The fishing boat came ashore for minor repairs at Magheraclogher beach near Bunbeg in 1977 but the repairs never happened and Bád Eddie – Eddie’s Boat, in Irish – never left.
It stayed wedged in the sand, abandoned to the elements in this windswept patch of County Donegal on Ireland’s Atlantic coast.
But in decay the wreck found new life – as a playground for children, then as an object of stark, evocative beauty. It drew tourists and became a backdrop for wedding portraits, a music video and a Vogue magazine cover.
Now, after 43 years, locals have decided to preserve what is left of Bád Eddie before it completely disintegrates and extinguishes the landmark.
They have launched a campaign to incorporate the wooden skeleton into a stainless steel full-size replica that would be Ireland’s first permanent sculpture in the sea.
“It’s past time that we should be doing something,” said Sonia Gillespie, a member of the committee that last week set up a gofundme.com appeal. “She lost a few planks last winter and the bow slipped. Once that goes I think the timbers will be taken by the sea.”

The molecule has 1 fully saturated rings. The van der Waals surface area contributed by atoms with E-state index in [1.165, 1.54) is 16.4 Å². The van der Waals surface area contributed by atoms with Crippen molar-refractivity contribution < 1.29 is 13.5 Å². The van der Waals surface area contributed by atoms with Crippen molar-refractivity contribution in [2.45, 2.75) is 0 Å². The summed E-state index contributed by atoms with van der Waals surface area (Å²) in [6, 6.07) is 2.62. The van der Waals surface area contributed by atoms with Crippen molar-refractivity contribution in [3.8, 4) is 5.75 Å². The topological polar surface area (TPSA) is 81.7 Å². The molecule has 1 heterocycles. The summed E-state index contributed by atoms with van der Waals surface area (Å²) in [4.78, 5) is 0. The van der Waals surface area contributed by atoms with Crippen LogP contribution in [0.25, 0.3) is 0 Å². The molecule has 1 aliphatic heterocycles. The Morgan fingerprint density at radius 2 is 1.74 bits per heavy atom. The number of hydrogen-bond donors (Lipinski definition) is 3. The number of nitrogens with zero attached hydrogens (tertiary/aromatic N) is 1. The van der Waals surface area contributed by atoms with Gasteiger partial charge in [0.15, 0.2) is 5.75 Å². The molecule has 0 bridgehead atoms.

The beach is part of Gweedore, a Gaeltacht district considered a cradle of Irish culture that struggles economically.
“We’re coming together to try and salvage something that’s really important to this area,” said Gillespie. “We’re trying to draw tourists. The boat has such a reputation now that people come specifically to see it.”
The crowdfunding appeal – launched with a concert at the beach – has raised more than €7,000 and prompted a team from the Northern Ireland Technology Centre, based at Queen’s University Belfast, to plan a visit next weekend to create 3D images to help design the steel structure.
Built in Brittany, France, the boat was bought in the 1970s by the late Eddie Gillespie, a Gweedore fisherman who never completed the repairs.
“Initially I think people just said: ‘Eddie will come and take it,’” said Sonia Gillespie, a distant cousin. “The longer it went people said: ‘Oh my gosh, we’ll be left with this boat on the beach.’ It became a beautiful playground; I grew up with it.”